Children's & Fantasy/Sci-Fi Books

Interview with J. Duddy Gill, author of THE SECRET OF FERRELL SAVAGE

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J. Duddy Gill finds humor in weird places and under odd circumstances. She loves to make people laugh, especially kids. ‘The Secret of Ferrell Savage’ is her debut novel and she hopes it’s the first of many, many more to come.


For what age audience do you write?

‘Ferrell Savage’ is a humorous story for ages 8 to 12. While it’s mostly realistic, I’d consider it a rather tall tale, as some of the events in the story are greatly exaggerated.

Henry: Ferrell → Feral. I see what you did there.

Tell us about your latest book.

‘The Secret of Ferrell Savage’ begins with Ferrell entering a sled race to impress a girl he likes and, for reasons that go beyond his control, he gets her attention and becomes a celebrity in his town. A jealous racing competitor threatens to reveal a secret about Ferrell that even he, Ferrell, didn’t know: he’s a descendent of the infamous Colorado cannibal, Alfred Packer. But it’s actually not a gruesome story at all. The main thing that Ferrell has in common with his great, great, great uncle is that they both became unexpected legends.

Henry: If I only had a dime for every time I tried to impress a girl by entering a sled race…

What do you hope readers will get from reading that book?

I hope they get a good laugh. I also hope they’ll be inspired by the way Ferrell follows his heart and doesn’t overthink things. He’s got a good perspective on life.

What aspect of writing do you find most challenging?

Sometimes, when the scenes aren’t coming to me and the story gets all jammed up in my head, it’s hard to sit down and sort it all out.

Henry: Yup, been there. That’s where belonging to a critique group is so helpful.

What is a powerful lesson you’ve learned from being a writer?

You have the write the story that’s there inside you. It may not be the story that everyone will like, but someone will like it. Write it for yourself and for that person.

Henry: I agree that you have to write from the heart. But in the end, if you want to be traditionally published, then an agent and an editor must agree that the story has wide appeal.

What has been a memorable experience that you never would have had if you had not been a writer?

I sent an advanced reading copy to my mom and I didn’t tell that I’d dedicated the book to her. She called me and left a message on my answering machine, crying, telling me how special she felt. I will keep that message on my machine forever.

Henry: Nice. My books are also dedicated to my parents (and others).

What advice would you give to aspiring authors?

Write the story you want to read.

Henry: But again, what if there’s no market for my dystopian board book, The Very Hunger Games Caterpillar?

Do you have any favorite quotes?

“It takes a heap of loafing to write a book.” – Gertrude Stein

Henry: Then there’s “All you do is sit staring at a blank sheet of paper until drops of blood form on your forehead.” – Gene Fowler

Do you have any strange rituals that you observe when you write?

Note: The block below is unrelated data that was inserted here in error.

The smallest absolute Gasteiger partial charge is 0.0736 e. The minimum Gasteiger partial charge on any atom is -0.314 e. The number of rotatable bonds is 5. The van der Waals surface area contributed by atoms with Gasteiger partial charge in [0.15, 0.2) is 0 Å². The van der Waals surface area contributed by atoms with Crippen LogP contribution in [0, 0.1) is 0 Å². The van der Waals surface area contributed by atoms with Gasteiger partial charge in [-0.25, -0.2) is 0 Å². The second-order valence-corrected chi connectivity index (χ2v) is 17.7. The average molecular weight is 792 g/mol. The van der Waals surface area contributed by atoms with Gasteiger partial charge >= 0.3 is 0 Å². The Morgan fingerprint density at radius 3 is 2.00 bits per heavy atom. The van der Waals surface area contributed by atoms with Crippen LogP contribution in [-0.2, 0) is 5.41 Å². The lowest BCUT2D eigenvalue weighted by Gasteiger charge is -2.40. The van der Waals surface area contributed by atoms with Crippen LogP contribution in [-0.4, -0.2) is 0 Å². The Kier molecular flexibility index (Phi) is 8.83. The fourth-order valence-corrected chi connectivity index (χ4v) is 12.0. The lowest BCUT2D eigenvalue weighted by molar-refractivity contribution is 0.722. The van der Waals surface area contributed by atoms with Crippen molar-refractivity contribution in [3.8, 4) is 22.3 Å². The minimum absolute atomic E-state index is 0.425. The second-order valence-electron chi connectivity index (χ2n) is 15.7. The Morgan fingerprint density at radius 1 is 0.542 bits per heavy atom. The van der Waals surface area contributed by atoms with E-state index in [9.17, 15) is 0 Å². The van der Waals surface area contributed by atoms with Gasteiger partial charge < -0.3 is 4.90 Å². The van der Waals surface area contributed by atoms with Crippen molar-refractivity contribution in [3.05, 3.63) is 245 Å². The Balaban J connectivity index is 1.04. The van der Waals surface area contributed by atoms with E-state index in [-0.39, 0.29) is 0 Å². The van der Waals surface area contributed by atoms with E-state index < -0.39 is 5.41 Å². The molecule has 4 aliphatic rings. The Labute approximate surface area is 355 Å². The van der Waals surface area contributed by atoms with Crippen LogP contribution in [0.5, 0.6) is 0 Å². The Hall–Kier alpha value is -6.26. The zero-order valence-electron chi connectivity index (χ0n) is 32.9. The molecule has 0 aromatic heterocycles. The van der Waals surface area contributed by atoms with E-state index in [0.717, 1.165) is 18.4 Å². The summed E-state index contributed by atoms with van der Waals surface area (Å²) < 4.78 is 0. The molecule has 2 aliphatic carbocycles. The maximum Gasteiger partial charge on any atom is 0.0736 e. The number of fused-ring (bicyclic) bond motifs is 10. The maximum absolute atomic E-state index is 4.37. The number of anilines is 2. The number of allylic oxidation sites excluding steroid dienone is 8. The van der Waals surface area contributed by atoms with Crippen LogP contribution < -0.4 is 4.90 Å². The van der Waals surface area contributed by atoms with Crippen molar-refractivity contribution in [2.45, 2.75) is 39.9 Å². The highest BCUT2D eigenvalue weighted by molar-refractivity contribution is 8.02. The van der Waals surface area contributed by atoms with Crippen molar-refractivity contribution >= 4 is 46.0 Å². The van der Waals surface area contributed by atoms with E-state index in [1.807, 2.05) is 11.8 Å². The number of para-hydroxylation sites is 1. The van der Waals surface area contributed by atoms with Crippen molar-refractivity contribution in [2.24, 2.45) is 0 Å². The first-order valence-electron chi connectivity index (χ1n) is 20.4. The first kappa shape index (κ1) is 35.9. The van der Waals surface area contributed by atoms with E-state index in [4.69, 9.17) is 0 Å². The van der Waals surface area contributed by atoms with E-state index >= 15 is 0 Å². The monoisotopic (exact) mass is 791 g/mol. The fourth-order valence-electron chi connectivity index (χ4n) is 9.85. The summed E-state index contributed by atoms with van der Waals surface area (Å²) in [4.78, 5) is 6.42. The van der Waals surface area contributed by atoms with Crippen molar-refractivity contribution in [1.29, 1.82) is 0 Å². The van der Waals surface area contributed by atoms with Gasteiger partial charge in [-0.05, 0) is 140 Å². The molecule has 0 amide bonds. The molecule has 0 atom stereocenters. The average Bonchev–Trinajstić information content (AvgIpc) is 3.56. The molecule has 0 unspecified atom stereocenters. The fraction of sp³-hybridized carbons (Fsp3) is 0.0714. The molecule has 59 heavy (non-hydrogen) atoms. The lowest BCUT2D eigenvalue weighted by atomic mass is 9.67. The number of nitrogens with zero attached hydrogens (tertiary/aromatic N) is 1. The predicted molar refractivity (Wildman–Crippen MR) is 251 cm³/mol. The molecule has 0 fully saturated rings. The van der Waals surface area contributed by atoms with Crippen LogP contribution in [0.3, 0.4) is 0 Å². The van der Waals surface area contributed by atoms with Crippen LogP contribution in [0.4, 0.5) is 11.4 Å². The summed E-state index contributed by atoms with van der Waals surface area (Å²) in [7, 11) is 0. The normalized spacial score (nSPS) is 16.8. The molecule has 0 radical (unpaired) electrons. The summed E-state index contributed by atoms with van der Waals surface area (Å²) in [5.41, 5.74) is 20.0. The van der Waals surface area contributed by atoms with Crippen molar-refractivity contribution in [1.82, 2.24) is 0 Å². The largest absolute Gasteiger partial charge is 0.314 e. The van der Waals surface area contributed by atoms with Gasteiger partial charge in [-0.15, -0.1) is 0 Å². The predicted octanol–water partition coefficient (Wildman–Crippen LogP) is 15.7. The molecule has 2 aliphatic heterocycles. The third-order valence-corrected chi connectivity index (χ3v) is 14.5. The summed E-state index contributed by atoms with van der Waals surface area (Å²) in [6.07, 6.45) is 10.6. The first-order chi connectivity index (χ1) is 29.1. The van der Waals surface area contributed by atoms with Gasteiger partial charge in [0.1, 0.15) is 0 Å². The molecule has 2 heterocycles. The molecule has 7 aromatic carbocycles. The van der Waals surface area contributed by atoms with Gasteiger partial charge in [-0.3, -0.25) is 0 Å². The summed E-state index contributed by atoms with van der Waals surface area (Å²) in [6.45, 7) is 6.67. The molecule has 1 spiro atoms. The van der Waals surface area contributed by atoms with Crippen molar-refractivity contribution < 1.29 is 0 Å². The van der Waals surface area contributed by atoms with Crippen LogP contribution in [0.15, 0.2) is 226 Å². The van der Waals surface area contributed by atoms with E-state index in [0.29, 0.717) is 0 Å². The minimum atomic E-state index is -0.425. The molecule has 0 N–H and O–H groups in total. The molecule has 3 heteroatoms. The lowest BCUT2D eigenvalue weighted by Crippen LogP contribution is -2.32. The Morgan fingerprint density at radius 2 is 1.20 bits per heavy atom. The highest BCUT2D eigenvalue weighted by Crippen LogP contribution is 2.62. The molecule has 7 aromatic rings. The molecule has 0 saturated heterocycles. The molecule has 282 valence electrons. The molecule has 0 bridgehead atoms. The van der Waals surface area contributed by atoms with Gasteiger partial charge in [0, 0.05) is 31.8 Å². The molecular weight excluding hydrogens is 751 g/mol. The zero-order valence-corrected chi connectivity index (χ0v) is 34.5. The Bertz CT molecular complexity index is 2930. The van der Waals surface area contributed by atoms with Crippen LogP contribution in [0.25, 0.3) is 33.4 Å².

I have to have clean teeth and fresh breath while I write. I keep a roll of dental floss next to my desk.

Henry: I did NOT see that coming.

If you could have one superpower, what would it be?

I would like to sing so beautifully that it makes people feel happy and peaceful. As I am now, I don’t sing very well at all.

Henry: My bad singing has a side benefit. I can peel paint or disperse a pack of feral pigs.

If you could have three authors over for dinner, who would it be?

E. B. White because he had such a beautiful way at looking at the world. Plus, he was hilarious. Do you mind if I just have one? It’s so hard to choose just two more among all the others that I love so much.

Henry: That’s fine. I’ll use your spares to invite Maurice Sendak and J.R.R. Tolkien to my place.

What is your favorite creature that exists only in literature?

I’m going to have to say my favorite creatures are talking pigs and spiders. I learned a lot from Wilbur and Charlotte.

Henry: There’s a number of talking pigs in literature: Wilbur, Winnie the Pooh, Babe, Napoleon (Animal Farm), and Olivia. And let us not forget the Three Little Pigs or the five little piggies that correspond to a baby’s toes. Have you ever wondered why one little piggy eats roast beef?

What do you like to do when you’re not writing?

I love sharing stories with family and friends and just hanging out with them. I also like to spin wool, knit, and weave. When my kids were little I was obsessed with making all of their toys – dolls, animals, silk scarves, puppets – out of all natural materials. I don’t go as often as I’d like, but I enjoy bike riding or skiing in the mountains.

What would you like it to say on your tombstone?

I just hope they spell “Duddy” right and don’t make jokes about my being a “fuddy duddy”. I’ve heard them all.

Where can readers find your work?

Under my bed – I have three completed manuscripts collecting dust under there. Also, look for ‘The Secret of Ferrell Savage’ at your independent bookstore, that’s always best. When my next book sells I’ll surely announce it on my website: www.jduddygill.com .

This interview is also posted at the San Diego Children’s Books Examiner.

Click to Tweet: Interview with J. Duddy Gill, author of THE SECRET OF FERRELL SAVAGE at http://wp.me/p31Xf4-Cb via @Nimpentoad

Author: Henry Herz

Children's book author

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